The great thing about this is the frame and body are almost exactly the same from 2000-2007. The bolts for the original housing are still there, the inlet is the same, and they are in the exact same place. So since your using the original intended housing, you can use all the official motorcraft pollen filters for the original focus and aftermarket too. Not to mention the activated carbon odor/pollen filters!:D
 

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Discussion Starter · #12 ·
Hey guys! Got pics of final install. Here to finish the tutorial, but by now it should be obvious what to do next.

For the completionists out there, this is a factory diagram for the a/c system on 2003-early 2004 foci.



This is very handy to have, as all those numbers are Ford catalog numbers for each part.

This is what your housing should look like when your done:



Take the plastic grill out:



Install filter (be sure to note air direction marked on filter with an arrow):



Put cowl back on, and you're good to go! Make sure the filter "fins" of the filament on each end fit over the lips on the sides of the inside of the housing. The front of the housing actually has two clips that open up to give you a bit more room to install the filter, as well as provide a seal around the edges.

Its also a good idea to close all your vents but one, put the fan on recirculate, and turn it up to 4 to blow out any debris. Do this for each vent individually. Then turn recirculate off and enjoy your fresh filtered air!

Enjoy guys, and if you have any questions feel free to ask!:thumbup:
 

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Discussion Starter · #14 ·
Yea, me too! It makes things much less complicated and convenient for the customer. It also makes you feel neat, lol. If anyone has any suggestions or ideas for an easier removal, feel free to post propositions! I'll benefit from ideas as well, as I have two other foci to do this to, and if there is an easier way I haven't thought about or tried, I'm very open to it!
 

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Discussion Starter · #15 ·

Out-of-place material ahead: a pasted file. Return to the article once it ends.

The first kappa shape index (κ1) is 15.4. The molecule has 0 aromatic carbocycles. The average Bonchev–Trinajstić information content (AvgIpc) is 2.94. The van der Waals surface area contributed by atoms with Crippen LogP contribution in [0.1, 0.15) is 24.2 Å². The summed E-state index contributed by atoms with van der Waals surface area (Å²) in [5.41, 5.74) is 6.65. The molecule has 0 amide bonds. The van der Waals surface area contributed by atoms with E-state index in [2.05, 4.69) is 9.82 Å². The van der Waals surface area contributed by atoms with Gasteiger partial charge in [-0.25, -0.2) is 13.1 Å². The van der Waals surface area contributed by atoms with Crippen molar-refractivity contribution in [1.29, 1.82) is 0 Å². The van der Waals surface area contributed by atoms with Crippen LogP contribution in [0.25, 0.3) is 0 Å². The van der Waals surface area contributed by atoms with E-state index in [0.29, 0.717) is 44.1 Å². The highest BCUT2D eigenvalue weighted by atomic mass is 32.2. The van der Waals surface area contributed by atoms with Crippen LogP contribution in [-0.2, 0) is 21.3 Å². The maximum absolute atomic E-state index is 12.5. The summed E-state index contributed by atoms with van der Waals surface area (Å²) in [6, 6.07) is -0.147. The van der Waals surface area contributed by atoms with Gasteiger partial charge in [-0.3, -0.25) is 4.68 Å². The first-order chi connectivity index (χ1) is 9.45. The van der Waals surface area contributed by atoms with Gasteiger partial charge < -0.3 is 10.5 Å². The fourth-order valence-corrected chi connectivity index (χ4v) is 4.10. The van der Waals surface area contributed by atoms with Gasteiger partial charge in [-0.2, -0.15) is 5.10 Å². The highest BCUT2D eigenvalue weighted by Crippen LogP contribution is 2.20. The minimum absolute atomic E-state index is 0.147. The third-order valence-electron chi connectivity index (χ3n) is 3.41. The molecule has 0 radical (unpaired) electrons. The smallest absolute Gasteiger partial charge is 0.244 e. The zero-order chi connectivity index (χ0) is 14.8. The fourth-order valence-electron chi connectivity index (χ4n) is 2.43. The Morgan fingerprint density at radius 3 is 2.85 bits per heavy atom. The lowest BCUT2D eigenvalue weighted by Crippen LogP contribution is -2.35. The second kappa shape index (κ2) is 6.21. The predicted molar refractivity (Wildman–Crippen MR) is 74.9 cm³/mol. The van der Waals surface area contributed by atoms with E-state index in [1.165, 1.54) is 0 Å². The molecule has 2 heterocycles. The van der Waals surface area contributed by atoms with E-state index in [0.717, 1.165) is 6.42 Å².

Oh I almost forgot, I had another idea to help make the surface a bit more tolerable before paint.

At least when I did it, after dremel brushing the leftover foam off, I had some small black residue left. You may want to take a sanding block or some steel wool to it to remove it before washing, then painting.

Also, the current price for the housing straight from my dealer here in North Carolina is $18.43, and that includes an adhesive foam strip to replace the one under your cowl that seals to the engine bay. Happy modding guys, summer is upon us!
 

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Hey man, you post about the 05-07 Focus, regarding the cabin air filter tutorial. I love the way you explained it. So, I have a 05 Focus, this would work for me? What parts would I have to buy and there part numbers? I love this idea man, I think you should have packaged it and sold it to Focus enthusiasts! I am so wanting to do this to my Focus because I have really bad allergies.
 

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Dear Gamemaster 1988, Many thanks for your Cabin Filter Tutorial, been a 40 year retired Ford Auto Mechanic from the old country (England) I followed your Instructions, it took me 2Hrs 15 min from start to finish. I would enclose Photo's, but I can not send attachments (don't no why) I installed the Housing and Filter (Fram CF9118A Fresh breeze with A/H baking soda) on my 2006 Focus ZXW hoping it will keep the inside much cleaner. I used a small Air Saw that I have and cut down about 3" wide of the old plastic box, and then pulled it apart very easy, I then used an old 6" screw driver and sharped it like a scraper, to get off the old sealant. In mine it was quite a lot, they had it everywhere, then used a small wire wheel on a right angel Air Drill to clean every thing up and then painted and installed the Housing/Filter. Thanks Limeyde
 

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Discussion Starter · #18 ·
Hey guys, sorry I've been disconnected for almost two years! I didn't get any reply emails because I switched providers. I hope this retrofit has helped you 05Roush; all the part numbers you need are at the beginning of my tutorial for the air filter housing and the air filter. Those are the only parts you need. Limeyde, glad it helped you out! A wire wheel with a 90 degree attachment would work great! Good idea with the air saw; I'd have been afraid I would have sawed something on my car! :)